As promised, I’ll discuss the causes of this problem.
So, what made the combination of my growing error log and low disk space so insidious? At least one of my applications was actively spamming
~/.xsession-errors while I frantically tried to free up some disk space. The other issue was that each time any process ran into an error associated with low disk space, it would send a report to
The root cause of the problem: UI applications spamming the log via
STDERR. Yes, when UI applications write to
STDERR, the data are appended to
~/.xsession-errors. All applications should handle their errors! Now I am certainly not implying that my programming projects in school had no unhandled exceptions/errors, but these aren’t class assignments, these are applications like Firefox, Evince, and Thunar. Another problem is that X seems to not filter duplicate messages as evidenced by this recent snippet from my
Gkr-Message: secret service operation failed: Did not receive a reply. Possible causes include: the remote application did not send a reply, the message bus security policy blocked the reply, the reply timeout expired, or the network connection was broken. Gkr-Message: secret service operation failed: Did not receive a reply. Possible causes include: the remote application did not send a reply, the message bus security policy blocked the reply, the reply timeout expired, or the network connection was broken. Gkr-Message: secret service operation failed: Did not receive a reply. Possible causes include: the remote application did not send a reply, the message bus security policy blocked the reply, the reply timeout expired, or the network connection was broken.
So what is the state of this bug today? Well, it was a bug known to Red Hat at least as early as 2009, and it seems that they decided to mark it as WONT FIX upon Fedora 16 EOL. The funny thing is that size limits were enforced on log files about a decade ago! The reasoning back then was pretty solid for removing the limits. The process writing to
STDOUT/STDERR would receive a signal indicating that the file size has been exceeded, but most processes didn’t trap that signal so they would die with no way to recover state. A few options were discussed, including the creation of an app to monitor the data being sent to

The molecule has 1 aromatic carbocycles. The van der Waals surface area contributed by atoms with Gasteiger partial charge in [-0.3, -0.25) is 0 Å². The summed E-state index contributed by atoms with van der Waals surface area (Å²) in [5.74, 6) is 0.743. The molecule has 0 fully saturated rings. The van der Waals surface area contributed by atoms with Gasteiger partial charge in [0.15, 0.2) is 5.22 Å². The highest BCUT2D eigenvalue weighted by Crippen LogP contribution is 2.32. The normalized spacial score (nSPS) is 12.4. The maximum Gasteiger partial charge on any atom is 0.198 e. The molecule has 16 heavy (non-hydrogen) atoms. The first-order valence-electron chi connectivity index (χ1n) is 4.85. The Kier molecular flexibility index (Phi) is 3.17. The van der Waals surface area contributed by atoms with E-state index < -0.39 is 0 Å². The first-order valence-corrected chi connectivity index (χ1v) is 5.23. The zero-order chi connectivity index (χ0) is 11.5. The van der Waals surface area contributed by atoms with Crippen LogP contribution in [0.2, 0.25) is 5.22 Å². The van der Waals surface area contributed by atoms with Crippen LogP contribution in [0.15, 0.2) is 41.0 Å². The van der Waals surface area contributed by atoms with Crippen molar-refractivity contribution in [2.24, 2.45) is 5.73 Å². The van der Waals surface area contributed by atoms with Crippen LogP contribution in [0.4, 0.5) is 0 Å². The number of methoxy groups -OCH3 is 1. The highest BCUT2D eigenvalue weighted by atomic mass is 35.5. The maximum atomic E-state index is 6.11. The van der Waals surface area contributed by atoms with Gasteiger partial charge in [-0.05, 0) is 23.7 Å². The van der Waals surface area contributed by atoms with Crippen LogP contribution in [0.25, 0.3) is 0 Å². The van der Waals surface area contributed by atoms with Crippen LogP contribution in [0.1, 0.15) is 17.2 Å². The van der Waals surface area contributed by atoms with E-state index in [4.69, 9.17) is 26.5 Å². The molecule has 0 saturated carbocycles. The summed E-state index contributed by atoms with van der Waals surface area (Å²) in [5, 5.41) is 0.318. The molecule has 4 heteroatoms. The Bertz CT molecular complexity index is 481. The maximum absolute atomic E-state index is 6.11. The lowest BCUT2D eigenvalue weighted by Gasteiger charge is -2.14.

~/.xsession-errors, and the use of a pseudoterminal to redirect
~/.xsession-errors. In the end, they decided to pipe
~/.xsession-errors without monitoring the data while eliminating the size limit to avoid the
SIGXFSZ being sent. Their rationale was that UI apps don’t usually write to
~/.xsession-errors is orders of magnitude smaller than other files in
/home. Clearly this is no longer the case.
I think the reasoning behind not using some app to monitor the data going to
~/.xsession-errors is still valid. I also think it very imprudent to just point
/dev/null as many users have. Straight nuking
~/.xsession-errors with a
cron or clobbering it by changing the write operator from
> are almost as bad. My solution of using
logrotate to manage
~/.xsession-errors is good – if I don’t say so myself, but I do – but it has an obvious flaw:
logrotate runs at a scheduled interval.
~/.xsession-errors daily. What if some application fills
~/.xsession-errors at a rate of 1 MBps, I have only 1 GB of free space, and
logrotate isn’t scheduled to run for another hour? In less than 17 minutes I’ll have no more free space. An obvious solution is to just increase the frequency which
logrotate runs. For my example, moving
/etc/cron.hourly would not work. On my system, no
/etc/cron.minutely exists, and while my system would not mind checking a few log files every minute, systems with many log files could slow down significantly. Also, making
logrotate run every minute would increase the likelihood of interfering with real-time applications by a factor of 1440 compared with daily execution!
Tomorrow I’ll try to formulate a solution which checks the size of
~/.xsession-errors each time it’s written to.